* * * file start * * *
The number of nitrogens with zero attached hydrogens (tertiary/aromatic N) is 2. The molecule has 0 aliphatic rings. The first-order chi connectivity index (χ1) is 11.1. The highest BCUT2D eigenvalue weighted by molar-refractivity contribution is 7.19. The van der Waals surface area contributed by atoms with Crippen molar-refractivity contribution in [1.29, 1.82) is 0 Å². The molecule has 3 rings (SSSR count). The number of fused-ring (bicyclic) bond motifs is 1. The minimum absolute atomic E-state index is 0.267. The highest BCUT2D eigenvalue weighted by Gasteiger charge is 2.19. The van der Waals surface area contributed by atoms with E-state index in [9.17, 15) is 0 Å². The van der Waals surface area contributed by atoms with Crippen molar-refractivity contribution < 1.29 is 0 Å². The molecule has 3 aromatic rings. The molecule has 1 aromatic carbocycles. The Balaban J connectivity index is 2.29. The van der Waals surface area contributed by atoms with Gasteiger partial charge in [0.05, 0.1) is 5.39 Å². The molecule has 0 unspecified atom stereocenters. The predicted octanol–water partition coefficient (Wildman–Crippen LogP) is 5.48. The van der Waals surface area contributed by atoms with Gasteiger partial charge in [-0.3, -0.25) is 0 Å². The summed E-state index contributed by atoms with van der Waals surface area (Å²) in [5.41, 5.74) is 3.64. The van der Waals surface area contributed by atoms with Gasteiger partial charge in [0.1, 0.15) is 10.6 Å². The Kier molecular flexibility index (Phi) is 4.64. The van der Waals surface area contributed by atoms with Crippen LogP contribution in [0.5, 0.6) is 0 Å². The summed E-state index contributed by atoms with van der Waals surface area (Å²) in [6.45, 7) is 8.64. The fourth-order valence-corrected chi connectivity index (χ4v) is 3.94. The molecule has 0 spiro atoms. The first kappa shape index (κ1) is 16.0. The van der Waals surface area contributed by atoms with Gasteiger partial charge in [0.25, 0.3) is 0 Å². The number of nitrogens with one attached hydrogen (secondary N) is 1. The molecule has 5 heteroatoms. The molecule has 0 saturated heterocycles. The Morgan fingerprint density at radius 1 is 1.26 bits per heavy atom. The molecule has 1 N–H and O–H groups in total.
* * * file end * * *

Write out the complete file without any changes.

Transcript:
The number of nitrogens with zero attached hydrogens (tertiary/aromatic N) is 2. The molecule has 0 aliphatic rings. The first-order chi connectivity index (χ1) is 11.1. The highest BCUT2D eigenvalue weighted by molar-refractivity contribution is 7.19. The van der Waals surface area contributed by atoms with Crippen molar-refractivity contribution in [1.29, 1.82) is 0 Å². The molecule has 3 rings (SSSR count). The number of fused-ring (bicyclic) bond motifs is 1. The minimum absolute atomic E-state index is 0.267. The highest BCUT2D eigenvalue weighted by Gasteiger charge is 2.19. The van der Waals surface area contributed by atoms with E-state index in [9.17, 15) is 0 Å². The van der Waals surface area contributed by atoms with Crippen molar-refractivity contribution < 1.29 is 0 Å². The molecule has 3 aromatic rings. The molecule has 1 aromatic carbocycles. The Balaban J connectivity index is 2.29. The van der Waals surface area contributed by atoms with Gasteiger partial charge in [0.05, 0.1) is 5.39 Å². The molecule has 0 unspecified atom stereocenters. The predicted octanol–water partition coefficient (Wildman–Crippen LogP) is 5.48. The van der Waals surface area contributed by atoms with Gasteiger partial charge in [-0.3, -0.25) is 0 Å². The summed E-state index contributed by atoms with van der Waals surface area (Å²) in [5.41, 5.74) is 3.64. The van der Waals surface area contributed by atoms with Gasteiger partial charge in [0.1, 0.15) is 10.6 Å². The Kier molecular flexibility index (Phi) is 4.64. The van der Waals surface area contributed by atoms with Crippen LogP contribution in [0.5, 0.6) is 0 Å². The summed E-state index contributed by atoms with van der Waals surface area (Å²) in [6.45, 7) is 8.64. The fourth-order valence-corrected chi connectivity index (χ4v) is 3.94. The molecule has 0 spiro atoms. The first kappa shape index (κ1) is 16.0. The van der Waals surface area contributed by atoms with Gasteiger partial charge in [0.25, 0.3) is 0 Å². The number of nitrogens with one attached hydrogen (secondary N) is 1. The molecule has 5 heteroatoms. The molecule has 0 saturated heterocycles. The Morgan fingerprint density at radius 1 is 1.26 bits per heavy atom. The molecule has 1 N–H and O–H groups in total.